Even with the use of specific genealogy software that is essential to tracking my ancestors and printing reports, I absolutely could not get along without a handy little package from Microsoft called OneNote. OneNote serves as an electronic filing cabinet for all those notes, to do lists, internet resources, screen captures - you name it.
In OneNote, you can set up as many "notebooks" as you want - say for example, one notebook per surname. If you find some information on a web site, you can "print to OneNote" for future evaluation or just to save the information. You can title each page, by subject, in every notebook. You can take screen captures to collect information for research - and the software even has the capability of converting text in a graphic into searchable text. What does that mean? You are able to search EVERYTHING that you have saved in OneNote in a matter of seconds to locate information on a certain individual, for example.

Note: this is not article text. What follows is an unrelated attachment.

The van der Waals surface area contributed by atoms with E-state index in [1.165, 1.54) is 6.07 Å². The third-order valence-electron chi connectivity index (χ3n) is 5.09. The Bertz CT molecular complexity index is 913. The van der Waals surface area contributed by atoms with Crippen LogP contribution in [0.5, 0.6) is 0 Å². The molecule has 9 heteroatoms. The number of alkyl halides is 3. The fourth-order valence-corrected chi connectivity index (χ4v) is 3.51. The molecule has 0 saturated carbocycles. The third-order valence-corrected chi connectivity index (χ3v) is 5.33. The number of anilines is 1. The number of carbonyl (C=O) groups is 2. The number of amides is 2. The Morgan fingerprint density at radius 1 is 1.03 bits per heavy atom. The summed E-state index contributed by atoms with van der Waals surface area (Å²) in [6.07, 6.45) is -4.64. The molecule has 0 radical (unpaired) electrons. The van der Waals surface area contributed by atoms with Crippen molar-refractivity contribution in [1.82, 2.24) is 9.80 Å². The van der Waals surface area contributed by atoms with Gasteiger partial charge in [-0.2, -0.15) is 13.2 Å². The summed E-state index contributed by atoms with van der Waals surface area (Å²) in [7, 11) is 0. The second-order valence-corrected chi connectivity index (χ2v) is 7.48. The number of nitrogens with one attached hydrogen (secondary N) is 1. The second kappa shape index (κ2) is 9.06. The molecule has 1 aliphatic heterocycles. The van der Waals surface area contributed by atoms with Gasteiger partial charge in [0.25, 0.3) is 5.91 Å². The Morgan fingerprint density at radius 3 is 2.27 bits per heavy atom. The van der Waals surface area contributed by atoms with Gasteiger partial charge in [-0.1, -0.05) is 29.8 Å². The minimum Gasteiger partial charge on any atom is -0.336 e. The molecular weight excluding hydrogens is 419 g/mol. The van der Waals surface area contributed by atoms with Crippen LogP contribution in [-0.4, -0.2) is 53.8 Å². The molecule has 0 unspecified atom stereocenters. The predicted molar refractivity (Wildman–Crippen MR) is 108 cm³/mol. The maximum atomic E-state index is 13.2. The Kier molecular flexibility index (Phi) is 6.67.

Each page you have in OneNote can also be printed as an Adobe pdf file that you could email to a fellow researcher when sharing information.
OneNote can be purchased as a standalone product or as part of a suite of products. I have it as an integral part of Microsoft Office Home and Student (Word, Excel, PowerPoint and OneNote). The 2010 versions of both are scheduled to be released shortly.
The standalone version is reasonably priced (the 2010 version is less than $80), which makes it well worth the convenience and time savings in being able to organize a variety of digital files and images.
To learn more about this tool, click on the links below.
Microsoft OneNote 2010
Using Microsoft OneNote 2010
Microsoft Office 2010 Home & Student